Make of that what you will. In general my feeling is that, it was overall a meh quarter.

    Fed hikes, Russia invasion, etc only started a few months ago – it feels like a long time, but it wasn’t.
    These are the 500 biggest and best companies in the strongest (large) economy in the world, so their wheels aren’t going to come off in just one quarter.

    1. “Fed hikes, Russia invasion, etc only started a few months ago – it feels like a long time, but it wasn’t.
      These are the 500 biggest and best companies in the strongest (large) economy in the world, so their wheels aren’t going to come off in just one quarter.”

      Well said.

    2. What I have for C1Q22 is that appx 75% (by name) and appx 77% (by market cap) beat consensus EPS, a little lower for cons revenues. Looking ahead to C2Q at that time, appx 50% (by name) and 40% (by market cap) had cons EPS higher than it was before reporting, vs appx 60% (by name) and 45% (by market cap) for cons revenues.

      What I have for C4Q21 is that almost 80% (by name) and appx 85% (by market cap) beat consensus EPS, but lower for cons revenues. Looking ahead to C1Q22 at that time, appx 60% (by name) and over 60% (by market cap) had cons EPS higher than it was before reporting, vs appx 70% (by name) and appx 75% (by market cap) for cons revenues.

      My tracking is not sophisticated and may have errors. For example, if a company pre-announces, my numbers look at the report vs the revised consensus, rather than vs the consensus before the preann.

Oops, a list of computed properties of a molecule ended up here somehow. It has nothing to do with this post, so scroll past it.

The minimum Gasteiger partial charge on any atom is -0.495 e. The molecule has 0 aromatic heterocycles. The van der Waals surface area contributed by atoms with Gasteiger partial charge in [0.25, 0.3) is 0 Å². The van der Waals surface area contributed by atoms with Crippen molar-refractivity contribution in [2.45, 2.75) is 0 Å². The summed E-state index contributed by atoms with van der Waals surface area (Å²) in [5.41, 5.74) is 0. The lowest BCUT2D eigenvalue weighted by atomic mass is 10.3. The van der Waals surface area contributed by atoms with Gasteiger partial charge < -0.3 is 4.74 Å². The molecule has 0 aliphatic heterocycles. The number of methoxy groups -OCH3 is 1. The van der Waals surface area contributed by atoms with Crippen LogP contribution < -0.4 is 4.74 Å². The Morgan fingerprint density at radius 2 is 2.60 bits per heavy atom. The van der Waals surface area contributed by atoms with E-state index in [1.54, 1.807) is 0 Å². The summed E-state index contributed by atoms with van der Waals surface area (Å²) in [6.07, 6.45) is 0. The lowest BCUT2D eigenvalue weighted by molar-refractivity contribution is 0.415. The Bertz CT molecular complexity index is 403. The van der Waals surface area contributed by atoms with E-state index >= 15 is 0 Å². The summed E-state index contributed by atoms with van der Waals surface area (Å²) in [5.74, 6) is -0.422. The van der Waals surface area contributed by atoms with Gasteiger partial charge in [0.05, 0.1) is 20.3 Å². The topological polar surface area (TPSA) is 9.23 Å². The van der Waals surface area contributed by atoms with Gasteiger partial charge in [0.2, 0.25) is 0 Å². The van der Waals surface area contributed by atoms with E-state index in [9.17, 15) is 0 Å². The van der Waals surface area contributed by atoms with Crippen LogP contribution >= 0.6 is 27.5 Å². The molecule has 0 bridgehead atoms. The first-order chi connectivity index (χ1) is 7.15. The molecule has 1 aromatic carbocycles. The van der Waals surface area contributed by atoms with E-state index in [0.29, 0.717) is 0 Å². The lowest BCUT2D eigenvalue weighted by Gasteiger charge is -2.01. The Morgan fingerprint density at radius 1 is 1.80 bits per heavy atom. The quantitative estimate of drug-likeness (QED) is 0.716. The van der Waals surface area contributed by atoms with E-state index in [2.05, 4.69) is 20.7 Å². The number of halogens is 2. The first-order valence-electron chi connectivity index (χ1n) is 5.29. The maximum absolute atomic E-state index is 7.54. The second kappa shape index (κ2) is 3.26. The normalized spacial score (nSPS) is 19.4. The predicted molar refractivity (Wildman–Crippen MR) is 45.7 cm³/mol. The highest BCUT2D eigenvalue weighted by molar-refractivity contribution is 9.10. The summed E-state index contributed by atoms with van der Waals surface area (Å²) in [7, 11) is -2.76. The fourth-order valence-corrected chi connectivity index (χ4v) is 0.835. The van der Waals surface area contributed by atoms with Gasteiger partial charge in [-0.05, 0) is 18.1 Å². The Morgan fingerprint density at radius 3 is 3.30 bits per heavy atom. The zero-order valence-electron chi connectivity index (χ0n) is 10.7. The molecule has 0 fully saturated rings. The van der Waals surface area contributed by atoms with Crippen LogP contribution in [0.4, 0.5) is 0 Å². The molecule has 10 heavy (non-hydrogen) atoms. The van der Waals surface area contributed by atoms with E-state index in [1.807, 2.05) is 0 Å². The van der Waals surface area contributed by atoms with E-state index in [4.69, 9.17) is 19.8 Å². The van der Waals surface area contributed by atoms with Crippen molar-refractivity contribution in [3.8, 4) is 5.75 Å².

Broadly, though, I see beat-raise momentum slowing over the last couple-few qtrs.

  3. We’ve been moored on the subject of Fed policy actions while the economy continues to show crazy-good, performance. I enjoy it. But we have not spoken about Russia for a while.

    There’s encouraging, updated information from Fortune Magazine about the Russian economy, sharing their take on the impact of western sanctions there. It will become sad and difficult for the Russian people over time, as we might expect.

    Needless to say, whenever it may happen, we will all breathe a sigh of relief when there is peace in the Ukraine. But that will require removal of Putin from power, which is not foreseeable at the moment. But if circumstances in Russia continue to swirl down the Russian toilet, capitulation by the Russians in some form should be only a matter of time. I anticipate 6-9 months of cold winter and many more deaths, sadly.

    The entire war is a wholly unnecessary charade, driven entirely by Putin’s madness. In the end, Ukrainian infrastructure will be in ruins from the weapons of war. But a country that formerly called itself socialist, Russia, will be completely devastated socially and economically. And Putin and the Russian oligarchs could not care less.

    1. I don’t think the war in Ukraine and the sanctions on Russia will end at the same time. It is in the West’s interests to maintain enough sanctions to keep choking Russia’s industrial economy including its defense industry.

  4. As long as Putin is in charge I think Russia will be viewed as a pariah. It would take a real reversal of Russia’s policy and a concerted effort to help rebuild Ukraine and a complete removal of Russian forces to get the rest of the world’s attention. But Putin must be out of the picture altogether.

NEWSROOM crewneck & prints